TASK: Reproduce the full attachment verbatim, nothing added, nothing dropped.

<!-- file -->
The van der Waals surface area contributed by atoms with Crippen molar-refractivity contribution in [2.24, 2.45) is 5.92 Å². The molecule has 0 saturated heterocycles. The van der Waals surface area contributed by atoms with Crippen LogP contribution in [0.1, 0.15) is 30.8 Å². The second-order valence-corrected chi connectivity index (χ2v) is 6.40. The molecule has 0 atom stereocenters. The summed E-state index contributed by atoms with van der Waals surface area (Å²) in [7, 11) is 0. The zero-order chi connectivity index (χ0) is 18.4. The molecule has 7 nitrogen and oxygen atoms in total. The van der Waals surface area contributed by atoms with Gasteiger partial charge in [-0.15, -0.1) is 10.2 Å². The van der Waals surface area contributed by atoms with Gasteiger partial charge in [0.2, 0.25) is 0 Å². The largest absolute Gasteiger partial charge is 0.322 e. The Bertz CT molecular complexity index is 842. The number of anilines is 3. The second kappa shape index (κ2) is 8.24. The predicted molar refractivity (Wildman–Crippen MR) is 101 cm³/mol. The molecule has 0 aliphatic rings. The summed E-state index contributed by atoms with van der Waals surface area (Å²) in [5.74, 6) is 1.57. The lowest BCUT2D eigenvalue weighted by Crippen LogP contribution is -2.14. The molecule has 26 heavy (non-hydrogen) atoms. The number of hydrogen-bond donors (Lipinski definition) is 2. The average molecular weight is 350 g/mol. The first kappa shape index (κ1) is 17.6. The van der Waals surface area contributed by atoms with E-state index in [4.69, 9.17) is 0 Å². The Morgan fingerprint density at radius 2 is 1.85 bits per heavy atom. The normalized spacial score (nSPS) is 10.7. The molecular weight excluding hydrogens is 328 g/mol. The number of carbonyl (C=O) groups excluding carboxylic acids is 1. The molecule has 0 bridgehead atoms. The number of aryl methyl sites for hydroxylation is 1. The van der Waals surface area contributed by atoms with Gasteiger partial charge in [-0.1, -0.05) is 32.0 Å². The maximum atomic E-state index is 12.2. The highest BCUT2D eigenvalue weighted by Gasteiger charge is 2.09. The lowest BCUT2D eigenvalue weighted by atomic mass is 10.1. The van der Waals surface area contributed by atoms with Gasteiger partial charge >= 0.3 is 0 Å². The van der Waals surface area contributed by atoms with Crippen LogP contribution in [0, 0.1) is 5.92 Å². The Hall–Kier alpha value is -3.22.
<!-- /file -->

The van der Waals surface area contributed by atoms with Crippen molar-refractivity contribution in [2.24, 2.45) is 5.92 Å². The molecule has 0 saturated heterocycles. The van der Waals surface area contributed by atoms with Crippen LogP contribution in [0.1, 0.15) is 30.8 Å². The second-order valence-corrected chi connectivity index (χ2v) is 6.40. The molecule has 0 atom stereocenters. The summed E-state index contributed by atoms with van der Waals surface area (Å²) in [7, 11) is 0. The zero-order chi connectivity index (χ0) is 18.4. The molecule has 7 nitrogen and oxygen atoms in total. The van der Waals surface area contributed by atoms with Gasteiger partial charge in [-0.15, -0.1) is 10.2 Å². The van der Waals surface area contributed by atoms with Gasteiger partial charge in [0.2, 0.25) is 0 Å². The largest absolute Gasteiger partial charge is 0.322 e. The Bertz CT molecular complexity index is 842. The number of anilines is 3. The second kappa shape index (κ2) is 8.24. The predicted molar refractivity (Wildman–Crippen MR) is 101 cm³/mol. The molecule has 0 aliphatic rings. The summed E-state index contributed by atoms with van der Waals surface area (Å²) in [5.74, 6) is 1.57. The lowest BCUT2D eigenvalue weighted by Crippen LogP contribution is -2.14. The molecule has 26 heavy (non-hydrogen) atoms. The number of hydrogen-bond donors (Lipinski definition) is 2. The average molecular weight is 350 g/mol. The first kappa shape index (κ1) is 17.6. The van der Waals surface area contributed by atoms with E-state index in [4.69, 9.17) is 0 Å². The Morgan fingerprint density at radius 2 is 1.85 bits per heavy atom. The normalized spacial score (nSPS) is 10.7. The molecular weight excluding hydrogens is 328 g/mol. The number of carbonyl (C=O) groups excluding carboxylic acids is 1. The molecule has 0 bridgehead atoms. The number of aryl methyl sites for hydroxylation is 1. The van der Waals surface area contributed by atoms with Gasteiger partial charge in [-0.1, -0.05) is 32.0 Å². The maximum atomic E-state index is 12.2. The highest BCUT2D eigenvalue weighted by Gasteiger charge is 2.09. The lowest BCUT2D eigenvalue weighted by atomic mass is 10.1. The van der Waals surface area contributed by atoms with Gasteiger partial charge >= 0.3 is 0 Å². The van der Waals surface area contributed by atoms with Crippen LogP contribution in [0, 0.1) is 5.92 Å². The Hall–Kier alpha value is -3.22.